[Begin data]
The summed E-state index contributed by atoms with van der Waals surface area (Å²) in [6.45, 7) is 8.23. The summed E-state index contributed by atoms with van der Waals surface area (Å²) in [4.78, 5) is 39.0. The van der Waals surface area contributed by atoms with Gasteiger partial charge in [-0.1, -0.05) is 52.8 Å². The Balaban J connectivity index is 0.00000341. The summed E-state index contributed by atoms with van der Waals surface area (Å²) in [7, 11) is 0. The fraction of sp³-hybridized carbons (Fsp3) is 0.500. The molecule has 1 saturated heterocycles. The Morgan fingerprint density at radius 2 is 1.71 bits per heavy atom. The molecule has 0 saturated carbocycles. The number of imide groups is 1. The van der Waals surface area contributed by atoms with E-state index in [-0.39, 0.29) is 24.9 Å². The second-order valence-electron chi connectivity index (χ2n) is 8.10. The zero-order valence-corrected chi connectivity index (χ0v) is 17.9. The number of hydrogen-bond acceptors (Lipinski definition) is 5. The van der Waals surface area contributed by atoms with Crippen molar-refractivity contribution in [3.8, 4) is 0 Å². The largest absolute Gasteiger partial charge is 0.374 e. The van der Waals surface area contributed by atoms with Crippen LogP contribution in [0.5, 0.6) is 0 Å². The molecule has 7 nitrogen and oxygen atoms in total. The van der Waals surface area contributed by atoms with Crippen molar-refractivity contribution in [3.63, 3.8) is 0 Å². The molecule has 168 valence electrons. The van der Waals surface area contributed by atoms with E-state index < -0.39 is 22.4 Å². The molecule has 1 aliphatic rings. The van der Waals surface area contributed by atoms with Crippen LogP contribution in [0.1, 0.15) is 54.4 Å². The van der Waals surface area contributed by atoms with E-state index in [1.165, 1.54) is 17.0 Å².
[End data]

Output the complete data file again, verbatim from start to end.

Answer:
The summed E-state index contributed by atoms with van der Waals surface area (Å²) in [6.45, 7) is 8.23. The summed E-state index contributed by atoms with van der Waals surface area (Å²) in [4.78, 5) is 39.0. The van der Waals surface area contributed by atoms with Gasteiger partial charge in [-0.1, -0.05) is 52.8 Å². The Balaban J connectivity index is 0.00000341. The summed E-state index contributed by atoms with van der Waals surface area (Å²) in [7, 11) is 0. The fraction of sp³-hybridized carbons (Fsp3) is 0.500. The molecule has 1 saturated heterocycles. The Morgan fingerprint density at radius 2 is 1.71 bits per heavy atom. The molecule has 0 saturated carbocycles. The number of imide groups is 1. The van der Waals surface area contributed by atoms with E-state index in [-0.39, 0.29) is 24.9 Å². The second-order valence-electron chi connectivity index (χ2n) is 8.10. The zero-order valence-corrected chi connectivity index (χ0v) is 17.9. The number of hydrogen-bond acceptors (Lipinski definition) is 5. The van der Waals surface area contributed by atoms with Crippen molar-refractivity contribution in [3.8, 4) is 0 Å². The largest absolute Gasteiger partial charge is 0.374 e. The van der Waals surface area contributed by atoms with Crippen LogP contribution in [0.5, 0.6) is 0 Å². The molecule has 7 nitrogen and oxygen atoms in total. The van der Waals surface area contributed by atoms with Crippen molar-refractivity contribution in [3.63, 3.8) is 0 Å². The molecule has 168 valence electrons. The van der Waals surface area contributed by atoms with E-state index < -0.39 is 22.4 Å². The molecule has 1 aliphatic rings. The van der Waals surface area contributed by atoms with Crippen LogP contribution in [0.1, 0.15) is 54.4 Å². The van der Waals surface area contributed by atoms with E-state index in [1.165, 1.54) is 17.0 Å².